In there, he knew, there would be warmth and good company. The fortunate officers with prize money to spend; the incredibly fortunate officers who had found themselves appointments in the peacetime navy - they would be in there yarning and taking wine with each other. He could not afford wine. He thought longingly for a moment about a tankard of beer ... (C.S. Forester, Lieutenant Hornblower; Little, Brown and Company, 1998; p256.)

In February 1803 a chance meeting with his friend Hornblower resolved both these issues. The renewal of their friendship cheered both men. One month later, Britain was again at war; and Hornblower, appointed Commander of the sloop of war HMS Hotspur, "diffidently" asked Bush to be his First Lieutenant.

After the Hotspur was lost on Black Rock, Bush served as a junior lieutenant aboard HMS Temeraire, a ninety-eight gun ship of the line during the Battle of Trafalgar.

He served as Hornblower's first lieutenant on HMS Sutherland, and lost a foot when the ship engaged four French ships of the line, and were forced to strike colours.  He shared Hornblower's incarceration in France, and escaped with him after obtaining a wooden leg.  He was promoted to post captain, and served under Commodore Hornblower in the Baltic, commanding HMS Nonsuch.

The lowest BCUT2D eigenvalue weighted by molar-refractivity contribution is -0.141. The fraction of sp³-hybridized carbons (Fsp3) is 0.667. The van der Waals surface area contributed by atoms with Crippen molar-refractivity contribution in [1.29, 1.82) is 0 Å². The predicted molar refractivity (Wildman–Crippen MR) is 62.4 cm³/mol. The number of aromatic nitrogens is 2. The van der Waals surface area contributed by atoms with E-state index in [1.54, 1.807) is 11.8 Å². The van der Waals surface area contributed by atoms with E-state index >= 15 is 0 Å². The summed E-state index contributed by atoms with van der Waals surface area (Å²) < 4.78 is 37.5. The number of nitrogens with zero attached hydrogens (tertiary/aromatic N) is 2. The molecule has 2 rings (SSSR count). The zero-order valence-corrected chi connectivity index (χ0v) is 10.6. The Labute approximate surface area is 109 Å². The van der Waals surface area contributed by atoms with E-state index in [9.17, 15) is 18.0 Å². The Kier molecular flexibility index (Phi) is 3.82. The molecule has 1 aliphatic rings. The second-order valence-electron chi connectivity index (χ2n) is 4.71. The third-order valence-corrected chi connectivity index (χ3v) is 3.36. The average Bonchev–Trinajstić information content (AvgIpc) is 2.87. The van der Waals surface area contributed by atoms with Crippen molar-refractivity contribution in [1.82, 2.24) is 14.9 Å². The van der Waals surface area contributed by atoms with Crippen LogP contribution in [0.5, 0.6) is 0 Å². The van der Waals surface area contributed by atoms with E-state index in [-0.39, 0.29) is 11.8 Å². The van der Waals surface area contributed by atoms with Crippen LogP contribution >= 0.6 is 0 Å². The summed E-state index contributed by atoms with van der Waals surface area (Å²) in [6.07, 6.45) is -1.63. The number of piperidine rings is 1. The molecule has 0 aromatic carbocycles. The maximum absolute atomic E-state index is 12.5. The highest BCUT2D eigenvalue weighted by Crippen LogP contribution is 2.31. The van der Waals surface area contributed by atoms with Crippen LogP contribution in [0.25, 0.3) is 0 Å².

In the final months of the war Bush and his crew were sent up river near Le Harve, to Caudebec, to blow up both approaching cannons and the powder for them. When Bush did not return to report, Hornblower made inquiries, and found his only friend's boat had been destroyed when the two  groups of powder barges exploded, and no one in his long boat survived, there were in fact, no survivors at all among the boats sent by Nonsuch. The loss of Bush was treated rather off-handedly, the summation of his epitaph was a line where Hornblower could not imagine a world without Bush in it. Considering Bush was one of two men Hornblower called friend, he was little mourned and less spoken of.